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by: Providenci Mosciski Sr.


Providenci Mosciski Sr.
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Carl De Marcken

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Carl De Marcken
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This 20 page Class Notes was uploaded by Providenci Mosciski Sr. on Wednesday September 9, 2015. The Class Notes belongs to STAT 535 at University of Washington taught by Carl De Marcken in Fall. Since its upload, it has received 19 views. For similar materials see /class/192502/stat-535-university-of-washington in Statistics at University of Washington.




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Date Created: 09/09/15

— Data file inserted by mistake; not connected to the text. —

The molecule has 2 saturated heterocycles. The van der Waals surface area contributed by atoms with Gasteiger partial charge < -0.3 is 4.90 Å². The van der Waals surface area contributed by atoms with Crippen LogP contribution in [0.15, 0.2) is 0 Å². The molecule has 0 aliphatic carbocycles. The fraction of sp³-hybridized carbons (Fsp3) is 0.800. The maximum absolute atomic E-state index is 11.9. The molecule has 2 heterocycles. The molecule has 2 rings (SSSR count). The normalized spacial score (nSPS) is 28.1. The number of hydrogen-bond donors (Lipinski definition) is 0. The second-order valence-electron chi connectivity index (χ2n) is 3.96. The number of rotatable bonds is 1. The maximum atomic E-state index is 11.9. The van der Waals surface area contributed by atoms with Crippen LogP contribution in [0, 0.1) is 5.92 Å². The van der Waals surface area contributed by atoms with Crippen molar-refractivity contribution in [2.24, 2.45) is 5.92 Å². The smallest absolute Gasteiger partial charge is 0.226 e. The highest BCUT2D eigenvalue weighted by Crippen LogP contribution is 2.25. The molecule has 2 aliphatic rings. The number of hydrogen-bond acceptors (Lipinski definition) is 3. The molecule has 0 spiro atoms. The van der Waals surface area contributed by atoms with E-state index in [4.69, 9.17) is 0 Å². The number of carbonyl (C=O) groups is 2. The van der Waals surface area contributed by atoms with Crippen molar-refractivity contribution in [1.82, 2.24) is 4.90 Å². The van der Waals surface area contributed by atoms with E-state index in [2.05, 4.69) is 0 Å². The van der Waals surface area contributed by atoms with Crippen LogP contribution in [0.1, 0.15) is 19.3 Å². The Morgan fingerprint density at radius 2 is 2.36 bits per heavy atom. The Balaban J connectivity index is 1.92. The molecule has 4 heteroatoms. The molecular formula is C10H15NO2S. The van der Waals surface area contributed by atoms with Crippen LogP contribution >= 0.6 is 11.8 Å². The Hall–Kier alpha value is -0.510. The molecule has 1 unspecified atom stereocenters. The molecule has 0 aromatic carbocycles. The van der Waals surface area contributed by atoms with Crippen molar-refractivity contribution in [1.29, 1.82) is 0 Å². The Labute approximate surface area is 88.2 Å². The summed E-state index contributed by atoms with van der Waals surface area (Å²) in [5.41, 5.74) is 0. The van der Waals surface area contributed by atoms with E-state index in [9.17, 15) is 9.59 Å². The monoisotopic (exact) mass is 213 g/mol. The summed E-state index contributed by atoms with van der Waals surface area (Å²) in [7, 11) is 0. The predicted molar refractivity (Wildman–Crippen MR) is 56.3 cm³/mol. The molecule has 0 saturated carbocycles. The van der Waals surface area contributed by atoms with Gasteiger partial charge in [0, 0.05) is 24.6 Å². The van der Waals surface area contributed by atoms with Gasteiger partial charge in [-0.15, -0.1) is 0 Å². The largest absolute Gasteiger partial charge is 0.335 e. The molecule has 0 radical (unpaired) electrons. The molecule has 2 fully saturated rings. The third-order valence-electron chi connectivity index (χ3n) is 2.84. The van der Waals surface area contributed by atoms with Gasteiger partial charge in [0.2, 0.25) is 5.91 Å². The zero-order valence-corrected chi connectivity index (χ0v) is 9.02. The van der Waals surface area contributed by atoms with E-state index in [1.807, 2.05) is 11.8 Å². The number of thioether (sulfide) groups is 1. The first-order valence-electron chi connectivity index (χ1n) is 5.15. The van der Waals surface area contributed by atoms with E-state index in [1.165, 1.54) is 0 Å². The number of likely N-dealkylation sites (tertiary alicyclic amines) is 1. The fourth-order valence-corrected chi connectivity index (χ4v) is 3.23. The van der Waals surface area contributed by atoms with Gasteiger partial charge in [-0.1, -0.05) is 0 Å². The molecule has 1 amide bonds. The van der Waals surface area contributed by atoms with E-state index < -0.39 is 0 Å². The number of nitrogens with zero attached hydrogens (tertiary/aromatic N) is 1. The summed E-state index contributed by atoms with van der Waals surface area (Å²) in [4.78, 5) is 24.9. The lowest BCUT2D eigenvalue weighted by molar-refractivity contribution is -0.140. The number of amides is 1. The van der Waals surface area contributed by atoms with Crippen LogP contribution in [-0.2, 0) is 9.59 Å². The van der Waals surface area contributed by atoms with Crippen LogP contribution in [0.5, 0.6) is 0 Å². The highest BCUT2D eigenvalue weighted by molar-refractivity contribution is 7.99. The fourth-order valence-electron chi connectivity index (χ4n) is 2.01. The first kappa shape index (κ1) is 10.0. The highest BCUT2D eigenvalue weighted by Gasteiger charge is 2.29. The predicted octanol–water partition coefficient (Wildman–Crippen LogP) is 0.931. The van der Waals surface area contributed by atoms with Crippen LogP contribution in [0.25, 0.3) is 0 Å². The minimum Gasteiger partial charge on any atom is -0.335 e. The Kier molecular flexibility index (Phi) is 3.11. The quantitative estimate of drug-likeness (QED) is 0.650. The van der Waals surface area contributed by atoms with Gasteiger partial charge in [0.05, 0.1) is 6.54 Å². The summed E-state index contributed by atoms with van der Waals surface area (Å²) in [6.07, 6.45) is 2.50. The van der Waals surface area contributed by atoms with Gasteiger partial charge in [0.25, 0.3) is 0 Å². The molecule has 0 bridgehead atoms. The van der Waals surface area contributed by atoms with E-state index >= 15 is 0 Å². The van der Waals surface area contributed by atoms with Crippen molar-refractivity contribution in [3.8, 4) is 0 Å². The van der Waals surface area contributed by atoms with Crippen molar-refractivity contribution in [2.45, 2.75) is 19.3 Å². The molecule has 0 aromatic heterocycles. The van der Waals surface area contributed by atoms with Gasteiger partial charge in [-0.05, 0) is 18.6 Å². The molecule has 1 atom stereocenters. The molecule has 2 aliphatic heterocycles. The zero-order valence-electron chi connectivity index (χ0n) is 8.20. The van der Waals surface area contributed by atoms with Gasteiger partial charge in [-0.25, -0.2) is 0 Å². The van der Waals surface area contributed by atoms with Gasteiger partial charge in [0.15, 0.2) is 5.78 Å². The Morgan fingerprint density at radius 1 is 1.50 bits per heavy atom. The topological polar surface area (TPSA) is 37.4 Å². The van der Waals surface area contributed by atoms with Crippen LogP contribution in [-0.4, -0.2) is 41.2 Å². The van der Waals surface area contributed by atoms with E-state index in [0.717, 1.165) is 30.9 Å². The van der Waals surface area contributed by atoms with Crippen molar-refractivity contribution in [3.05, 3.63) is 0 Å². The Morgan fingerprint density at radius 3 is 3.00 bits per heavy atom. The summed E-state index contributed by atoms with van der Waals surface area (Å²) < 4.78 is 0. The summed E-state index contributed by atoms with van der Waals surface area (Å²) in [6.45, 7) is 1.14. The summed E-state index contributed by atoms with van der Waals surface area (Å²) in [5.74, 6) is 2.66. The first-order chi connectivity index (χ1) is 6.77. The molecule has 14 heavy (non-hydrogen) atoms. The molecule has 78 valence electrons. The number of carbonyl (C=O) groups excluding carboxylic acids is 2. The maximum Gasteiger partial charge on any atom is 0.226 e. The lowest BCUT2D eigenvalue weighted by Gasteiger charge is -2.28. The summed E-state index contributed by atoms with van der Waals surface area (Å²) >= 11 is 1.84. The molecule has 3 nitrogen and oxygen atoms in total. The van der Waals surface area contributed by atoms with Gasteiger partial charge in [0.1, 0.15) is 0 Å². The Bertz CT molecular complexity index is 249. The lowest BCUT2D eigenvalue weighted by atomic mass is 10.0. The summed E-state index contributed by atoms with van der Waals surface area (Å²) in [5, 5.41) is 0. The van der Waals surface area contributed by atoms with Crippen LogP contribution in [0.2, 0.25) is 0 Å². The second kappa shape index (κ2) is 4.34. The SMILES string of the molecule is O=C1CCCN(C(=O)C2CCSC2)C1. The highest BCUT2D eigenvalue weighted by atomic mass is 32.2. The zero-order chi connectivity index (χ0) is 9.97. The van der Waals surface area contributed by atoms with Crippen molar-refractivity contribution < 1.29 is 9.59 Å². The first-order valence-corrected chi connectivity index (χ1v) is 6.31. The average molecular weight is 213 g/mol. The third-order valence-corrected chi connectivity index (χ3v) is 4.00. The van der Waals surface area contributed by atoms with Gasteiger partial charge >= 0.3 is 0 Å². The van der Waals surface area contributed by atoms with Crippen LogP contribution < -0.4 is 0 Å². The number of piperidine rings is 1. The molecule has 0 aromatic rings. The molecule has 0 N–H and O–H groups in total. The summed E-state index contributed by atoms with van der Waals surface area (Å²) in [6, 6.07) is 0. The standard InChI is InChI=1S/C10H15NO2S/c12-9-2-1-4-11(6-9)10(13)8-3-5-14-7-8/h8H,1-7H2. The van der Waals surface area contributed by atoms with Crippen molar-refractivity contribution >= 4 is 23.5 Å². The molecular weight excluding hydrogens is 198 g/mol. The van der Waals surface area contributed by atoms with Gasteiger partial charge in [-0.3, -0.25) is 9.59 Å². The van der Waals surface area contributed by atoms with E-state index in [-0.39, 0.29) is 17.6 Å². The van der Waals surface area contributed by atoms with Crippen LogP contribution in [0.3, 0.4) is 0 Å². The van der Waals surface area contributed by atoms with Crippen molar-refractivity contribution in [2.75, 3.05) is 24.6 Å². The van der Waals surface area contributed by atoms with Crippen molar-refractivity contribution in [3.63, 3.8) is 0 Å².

Stat 535 lecture 2 notes hidden Markov models HMMs 1 Mixture models The simplest interesting graphical model is the mixture model7 with a state variable Q and an output variable Y governed by PQy PQPY Q This can be viewed as a generative model that generates samples independently of each other by the following process 1 for sample i7 choose state qi according to PQ 2 then choose output yi according to Pym In typical applications the state qi is hidden or latent7 meaning that it is not directly observable but can only be inferred from yi lf Q 1 n7 Y R1 and Pqu N NW1 Sq then Py is an n component Gaussian mixture with mixture weights Pq7 with pdf 1311 21 Humexpk w 7 Mq 21y 7 Ma For example7 an equally weighted 3 component mixture in R2 a w a on E E a we equot 0 2 PD 0 00 69 D lt1 D 0 a a D 0 o D o a Dog we 0 5 a a 0 Eric E 4 4 a y 0 CW 0 u 0 lt2 6 we 50 asp a 2 2 f a 09 D DC a c D D Do U D 00 D D D D a probability density labeled samples observed samples Mixture models are often used for classi cation tasks In training7 labeled pairs qhyi are used to estimate the distributions Pq and Pqu Then given an unlabeled point y one can calculate a distribution over the hidden label state using Bayes7 rule1 Pqu PIS 0lt PquPq For example7 one might use a mixture model to classify small n X n binary images of handwritten characters into labels A 20 9 Although far from optimal7 a simple param eterization is Py yn ymlq Hi ElyAmi this naive Bayes model is equivalent to the graphical model 1This is playing fast and loose With notation for discrete Y Py q and Py are probabilities for continuous Y Py q and Py are probability densities but the formula still holds Why is this model naive 2 Hidden Markov models The hidden Markov model is a generalization of the mixture model that allows for dependence between the state of samples It is typically used when samples have a natural order in time or space The generative process is 1 for sample 17 choose state ql according to PQl for subsequent samples7 choose qi from the distribution PQi qH 2 then choose output yi from the distribution Pyi qi Vitally7 the probability of state qi is dependent on qFl but not previous states Vi lt j lt k7 Qz L leQj In the example of handwritten character recognition7 the hidden state dependence can be used to model structure in character sequences7 for example the tendency for vowels to follow consonants and vice versa Consider again the 3 component Gaussian mixture assuming that the state progression is governed by i 8 if q 1 12 PltQz1lq2 7 1 otherwise In that case7 the marginal probability distribution is the same as before all states are equally likely but consecutive samples are highly correlated 3 72 u 2 4 5 a m 2 labeled sample sequence Using knowledge of the state dynamics and output history yl y it is possible to dra matically improve our predictive power We will see how to calculate Pq lly1 yi7 and from that Py 1ly1 72 n 2 E a m 12 4 2 4 6 E Py 1 Py 1ly1 last 5 samples shown 3 Operations HMMs are used many di erent ways o Smoothing lf Q represents a hidden true signal that is corrupted by independent noise to produce an observed signal Y7 then the distribution PQ y can be used to de noise or smooth7 the observation A simple model of noise is Py q N Jq7 0 Prediction Given a sequence of observations yl yt predict yt1 using Pyt1ly1 yt 21h Pqt1ly1 ytPyt1lqt1 Such models are commonly used in target track ing7 where Q represents a true position and Y noisy measurements of it In some text entry devices predictive probabilities are used to alter the size or order of keys to improve entry speed and accuracy o P quot2 tirm39 Y represents a equential input and Q a desired classi cation or labeling of its parts For example7 in an information retrieval application yi may be a word from a document yl yn and qi a classi cation of the word into one of one of NameStart7 Namelliddle7 NameEnd7 Other Model estimation might take place from labeled examples extraction of names from documents may be performed by calculating argmaququ o Transduction TBD 0 Analysis TBD 4 Conditional Independence in HMMS Pqy Pq1qmy1yn Pq1Pq2lq1Pq3lq1q2 Pqnlq1 117171 Py1lq1qnPy2lq14177111Pynlq1qmy1yn71 Using the conditional independencies implied by the HMM graphical model7 Pq lq1 q 1 PltQ l 1 gt1gt and Py lltI1qmy1y 71 Py lq Therefore Pq7y Pf h Pf b lqpi H Pflil b l 2392n 2391n Rewriting pairwise conditional probabilities into pairwise joint probabilities7 notice Pq2gt17q2 13012315 P0171 i Pq1i12lmn Pq u pm 7 W i Hi1nPqi6Qigtil Where 6Qi is the degree of variable Qi in the graphical model Simply relabeling the terms gives H 2n DQHQMFh qi H 1n 4 42qu 11239 Hi1n DQi qi6Qigt71 Pq7y an expression that shows directed HMMs are equivalent to undirected graphical models Thus7 all of the following can express the same distributions ln fact7 we can generalize the expression of the joint probability one step further to HsteE D5t57 t Hiev Dv6X gt 1 Where V are the vertices in the graphical model and E are the edges This expression holds for any acyclic undirected graphical model tree model7 and directed graphical models Where no node has more than one parent 5 Inference There are many ways to derive the formulas and algorithims for HMM inference The derivation here emphasizes di erent things than those in Jordan s book chapter please read both Let us calculate Py Zq Pq7 y7 a computation that at rst blush appears to require a summation over an exponential number of hidden state con gurations Py ZPq7y Z PltI1 H Pq lq 71 Py lq Ii q i n i1n ZPWUPWil h 2 H Pqilqi71Pyilqi 1241 i2n ZPWUPWil hZPQ2lQ1Py2lQ2 2 H Pqilqi71Pyilqi 1341 i3n Z Pq1Py1lq1 Z Pq2lq1Py2lq2 Z Z Pqnlqn71Pynlqn 111 112 13 In This reexpression requires that multiplication left distributes over addition C cy cy there are many operator combinations 8 and G9 With this property we7ll consider others in the future lt7s clear that the key terms of the computation are the products Pq qu 1Py lq 7 so to simplify notation let Alva P012425 PqiPy lqi A3qiil7qi P 7y l71 PltI l71P1 lqi Then7 Pa ZAaqnzAzahannZAqun In For any i the inner expression Zqi1Af1q 7q 1Zqi2 depends on qi but7 thanks to the conditional independence assumption of Markov models7 no state qj for j lt i Hence we can write Po ZmqlZimamAmmanHZAqun 111 11239 In n1 5g4igtEPyi1uyal11igt ZAlq1 ZA3717ltI 53 Computationally7 we can compute the backward probability vector 53 once rather than once per con guration of ql q 1 The conditioning state qi can be further elevated by moving its summation to the front and expressing the remaining summations as a forward probability 04 Pa Z ZAral ZAilmmiqi1gtA3ltq 17qigt 63a 11239 1139 1 a WEP yin2123112 ZOCEWD fQJ 1239 E Z Py1 123 Q Py 1ynl 12 prlnqu 1239 Here we see the power of conditional independence choosing 239 7 the calculation of Py is reduced to two problems of half the size Thus7 instead of a sum of lQl terms7 2 sums of lng terms In fact7 044 and 53 can both be computed recursively 063 2 1431011 Z Aidqph qpiM qph 12 111 E71 2 043710122014 1247 12 l123971 where oa ql zili q17 and mm ZAEHW 1 2AM q In n1 ZA31715311 n1 where qn 1 Let us express the equations so far using matrix notation7 treating oa qi as a row vector 044 and B qi as a column vector 3 and 1414q2717 qi as a lQ 71l gtlt matrix A37 we have 11 7 y 041 A1 11 7 y y 042 042 71142 y 7 5n 7 1 53 A353 Py 04353 14ng Ag A1 ALI1311 z agsziuyz i 5gEPyi1uyal hgt Gail f Py7q aflqil flqi lodglil fli Pq ly These expressions let us use the properties of matrix multiplication to understand compu tation in this graphical model For example7 from Py Ai AgA A 1A L71A L1 it is clear that despite starting from a generative de nition of HMMs that proceeds left to right7 in fact by the associative nature of matrix multiplication the calculation can be performed in many orders AfA3A AZA A3A3A 1 left to right AiltAzltAzltAzltAzltAzAltA 1gtgtgtgtgtgtgt right to left Ai AgAgAZAgAgAA 1 divide and conquer Certain orders may have better computational properties than others the divide and conquer algorithm performs matrix multiplies on lQl gtlt lQl matrices7 an algorithm that on a sequential computer is leP total time7 Whereas the traditional left to right calcu lation of forward probabilities 04 and right to left calculation of backward probabilities summarize results in vectors and perform only matrix vector multiplies7 only lelz time7 a substantial savings for large Given the possibility of parallel computation7 the divide and conquer strategy may be preferable7 as the computation depth is reduced from n to logn Associativity also makes clear how multivariate conditional distributions can be calculated ef ciently by variable elimination7 a general technique used to collapse parts of a graphical model that are irrelevant for a particular inference Py7qi7qjvqk PltQi7q77ley My W A qi Ag1 A m Ag1 AQW Ag1 Ailhk P y AME 17wa Aymhj qk AZHWJLM y m Stat 535 lecture 10 notes Beyond posterlor probabllltles We could summarize the class so far as o Conditional independence as expressed by a graph G lets us factor PX1 X into product of potentials 1302 where Ci are cliques of G RisiT ltgt RlTlS ltgt PRSTltDRSltDST o Distributive law lets us build ef cient algorithms for marginalizing joint probabilities Z ZPRSTT8t Z DR3T8Igt3T875 Z DR3T8gt DST8tgt Tst Ht 9 o Solve the inference problem PXAle 17 by entering evidence 17 into potential functions and marginzalizing eliminating all variables X7 a XA lt7s interesting at this point to consider two questions 0 Are there ways of generalizing the methods we7ve developed to solve problems outside the domain of probability 0 Are there probabalistic operations beyond inference can we perform ef ciently on graphical models 1 Functions over con gurations Many optimization and counting combinatoric problems can be cast in the following form 0 There is a con guration space X over a nite set of variables7 X X1 gtlt X X o Constraints between variables are expressed using logical or arithmetic functions over subsets of the variables7 for example X1 V X2 or X1 X2 X3 2 2 1 0 One or more value functions f are de ned over X7 that decompose into the sum or product of functions over subsets of the variables we will use 29 to denote the value composition operator f cfcc 0 One or more aggregation functions such as 7 min7 max7 list combine values f across the space X or a subset of variables to create a summary Z We will use 69 to denote the aggregation function Z zfm Probability calculations over graphical models can be cast in this framework7 where the value function is PX HltIgtc thus7 X and the aggregation function is 69 or G9 max if the goal is to nd the maximum a posteriori MAP probability Hence we can hope to generalize algorithms for manipulating graphical models to solve problem from these other elds7 typically by introducing di erent operators 8 and 69 that have the same algebraic properties as X and 11 Algebra In our derivations of the FB7 VE7 JT and SP algorithm7 we relied on the fact that X and over R form a semi ring A semi ring is a set R and two operators 8 and 69 such that 0 R7 69 is a commutative monoid with identity 0 a abc abc a b b a i 0 a a 0 R7 29 is a monoid with identity 1 a b ca b c 71x aa X 1 a 0 distributes over 69 a bca ba c The distributive property is what lets us write 2 DR3T8ltDST8t Z DR3T8gt D3T8tgt Ht 9 In some algorithms we also relied on X being commutative for example7 in the VE algo rithm that allows us to eliminate in any order a commutative semi ring adds the axiom 1 29 b b 29 a Two other very useful aggregation functions that form a commutative semi ring with 29 X and 29 1L7 so long as values are non negative7 are 69 min and G9 max The simple substitution of max for in all algorithms lets us nd the probability of the most probable con guration as per the Viterbi algorithm In many problems it is more convenient to assume the value composition operator is rather than gtlt7 for example when dealing with costs or energies rather than probabilities or when manipulating log probabilities to avoid under ow issues Again7 min and max distribute over Frequently one wishes to consider multiple values at once clearly using elementwise oper ations semi rings over values can be extended to semi rings over vectors of values 2 Total enumeration Suppose we wish to enumerate the complete set of con gurations7 each annotated with its value as de ned by P HltIgtcc or equivalently7 f chc Consider the following operators and potential functions de ned over sets of pairs vc where v is a partial value and c is a partial con guration Xim lt1 Xi 2M mam ltlt1gtccgt 0 l lt1 gt A B va vbca Ucbgt vacagt 6 A7 vbcbgt E B AG9B AUB Z IJ is the complete set of valued con gurations Solving using VB for A7ltIgtAB 7B7 one starts from ANA HBWB HA BWAB 0 1 A 0gt 0 1 B 0gt 0 0 ltlt1gtAB00 gt 1 1 A 1gt 1 1 B 1gt 0 1 ltlt1gtAB01 gt 1 0 ltlt1gtAB10 gt 1 1 ltlt1gtAB11 gt Elimination of A gives wb amm mum b and elimination of B gives ltlt1gtABlt00gt A OB ogt z ebwb we 2383 E lg ill ltlt1gtABlt11gtA 13 1gt though of course the output size is exponential size and takes exponential time to compute 4 3 Example paths in directed graphs Consider problems related to paths in a directed7 acyclic graph G V7 E With initial vertex S and terminal vertex T The space of valid paths can be expressed by introduc ing binary variables Xv for every vertex v E V and XM for every edge um E E7 and constraints X3 1 initial vertex is in path XT 1 terminal vertex is in path V1 a S Xv EwweE X1W ow into 1 is conserved V1 a T Xv Emma XW ow out of v is conserved Let there be two additive functions over the edges of a path7 that can therefore be written in terms of the edge variables fX ZeeE XefegX ZeeE Xeg8 Where f5 and ye are per edge constants If the graph represents a ight network7 then f5 and ye might be the cost and duration of ight 6 Finally let there be a probability distribution h de ned by potentials over the edge and vertex variables All of the following problems and many more can be solved through suitable reformula tions of graphical model inference algorithms 0 count the paths in the graph 0 nd the shortest path in the graph as measured by f o enumerate k paths in order of f calculate Ehm7 Ehf27 Ehfg and more general moments Ehfkgl 0 sample a random path according to h nd all possible values of f7 9 With their path counts 0 for each edge e or vertex v compute the minimal f for any path involving 6 or v 301 Counting paths If the ow constraints are expressed using 0 1 potentials ltIgt3 6X371 ltIgtT 6X371 D 6Xv Z XW u1EE Di 6Xv Z XW vw6E then PX HltIgtX is an unnormalized probability distribution over X with value 1 for valid paths and 0 otherwise Thus the number of paths is given by the normalization constant Z Z PX7 easily computed by variable elimination 302 Shortest path To compute the additive f7 take 29 and create potentials 135X5 Xefe To aggregate to the shortest path7 G9 min The change of the value composition operator from X to causes problems for our representation of the ow constraints7 but these are solved by taking logs of the ow potentials7 replacing 0 with the cost 00 and 1 with the cost 0 4 Moments Consider calculating the expected value of a function f over a distribution de ned by a graphical model Em Ex lf f is arbitrary there is no more e icient way to compute the expectation than by summing over the entire domain However if f then by linearity of expectations Elfl ZElfil ZZPWMW and the expectation is easily computed by using the FB7 JT or SP algorithms to compute the marginal posterior probability of each variable value and then This extends to functions that decompose over cliques f 6 fcc7 since each of the FB7 JT and SP algorithms can equally e iciently compute the posterior probabilities of clique con gurations It is natural question to ask if expectations can be computed as an integral part of prob ability calculations rather than as a post processing step ls there an easy way to extend the FB7 VE7 JT or SP algorithms to return Em directly Consider calculating EU fR M over the distribution PEST ltIgtRsltIgtSTZ Then Elfl thfRT fTt IgtT8 D8t 25 ET fRT DT8 St 43875 2t fTt D8t ET 08 Zs ZST8 ET fRT DT8 ZRS8 2t fTt D8t ZS ZST8ERS8 ZRS8EST8 ZS ZSR8ZST3 Where ZRS8 SAN ZST8 Zt mst ERS8 ZMRUWUS EST8 thTt D8t Picking this apart7 the table ZR33 ER33gt is a su icient statistic after the elimination of R and simlarly ZST 3 E3T3gt after the elimination of T This suggests replacing the numeric values Z in the summary tables of our algorithms With pairs Z Egt7 and extending the sum and product operators chc lt Dcci Dccfcgt Z1E1gt G9 Z2E2gt ltZiZ2E1E2gt ltZ1Z2E1Z2 It is easy to verify that EU Where ltZ Egt s T I Rs t IJST More generally7 to compute Epf fil Where P H 133 de ne extended potentials 1 as follows Ili lt1f gt function potentials Ilj Dj0gt probability potentials and then calculate Z Egt by using any of the algorithms we have studied7 de ned using the G9 and 29 operators in place of and gtlt1 41 Arbitrary moments and generating functions What about higher moments7 such as Ef2useful for calculating 012 mm 7 Emz Can one calculate Efk e iciently You might at this point want to try for a moment to come up With an algorithm for computing Ef2 While it is fairly straightforward to derive extensions of the G9 and 29 operators to compute Efk directly from the expansion of fk fik7 a cleaner and more general derivation comes from considering the moment generating function for f A2 2 FEe fE1Af Notice that 1For VE ltZEgt is the nal result after eliminating all variables for the FB algorithm ltZEgt 6941911011 zqz for any position 239 for the JT algoirhtm ltZEgt EBSltIgtSS for any separator S The junctiontree algorithm divides values during absorption so one must de ne i Verify that Zn En ZnEd ltltznEngtltzdEdgtgtltZZe 23 gt ensures A B A B When Z13 y 0i